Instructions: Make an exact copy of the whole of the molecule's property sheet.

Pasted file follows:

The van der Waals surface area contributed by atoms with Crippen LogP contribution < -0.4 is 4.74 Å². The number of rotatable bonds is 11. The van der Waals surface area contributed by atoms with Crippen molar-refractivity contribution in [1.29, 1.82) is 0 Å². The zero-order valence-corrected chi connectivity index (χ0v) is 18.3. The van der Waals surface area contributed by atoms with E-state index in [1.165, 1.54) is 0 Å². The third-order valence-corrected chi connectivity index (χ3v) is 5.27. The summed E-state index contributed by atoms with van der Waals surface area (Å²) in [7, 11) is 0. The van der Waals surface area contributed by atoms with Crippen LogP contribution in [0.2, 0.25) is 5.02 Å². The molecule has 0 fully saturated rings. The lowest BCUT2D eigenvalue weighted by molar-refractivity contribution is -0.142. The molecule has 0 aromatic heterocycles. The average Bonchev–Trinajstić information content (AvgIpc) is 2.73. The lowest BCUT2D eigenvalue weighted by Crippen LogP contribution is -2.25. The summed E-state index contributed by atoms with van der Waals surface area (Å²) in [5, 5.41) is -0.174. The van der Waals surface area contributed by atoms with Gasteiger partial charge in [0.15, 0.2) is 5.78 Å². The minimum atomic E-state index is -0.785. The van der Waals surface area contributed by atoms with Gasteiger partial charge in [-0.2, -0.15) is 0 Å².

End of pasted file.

The van der Waals surface area contributed by atoms with Crippen LogP contribution < -0.4 is 4.74 Å². The number of rotatable bonds is 11. The van der Waals surface area contributed by atoms with Crippen molar-refractivity contribution in [1.29, 1.82) is 0 Å². The zero-order valence-corrected chi connectivity index (χ0v) is 18.3. The van der Waals surface area contributed by atoms with E-state index in [1.165, 1.54) is 0 Å². The third-order valence-corrected chi connectivity index (χ3v) is 5.27. The summed E-state index contributed by atoms with van der Waals surface area (Å²) in [7, 11) is 0. The van der Waals surface area contributed by atoms with Crippen LogP contribution in [0.2, 0.25) is 5.02 Å². The molecule has 0 fully saturated rings. The lowest BCUT2D eigenvalue weighted by molar-refractivity contribution is -0.142. The molecule has 0 aromatic heterocycles. The average Bonchev–Trinajstić information content (AvgIpc) is 2.73. The lowest BCUT2D eigenvalue weighted by Crippen LogP contribution is -2.25. The summed E-state index contributed by atoms with van der Waals surface area (Å²) in [5, 5.41) is -0.174. The van der Waals surface area contributed by atoms with Gasteiger partial charge in [0.15, 0.2) is 5.78 Å². The minimum atomic E-state index is -0.785. The van der Waals surface area contributed by atoms with Gasteiger partial charge in [-0.2, -0.15) is 0 Å².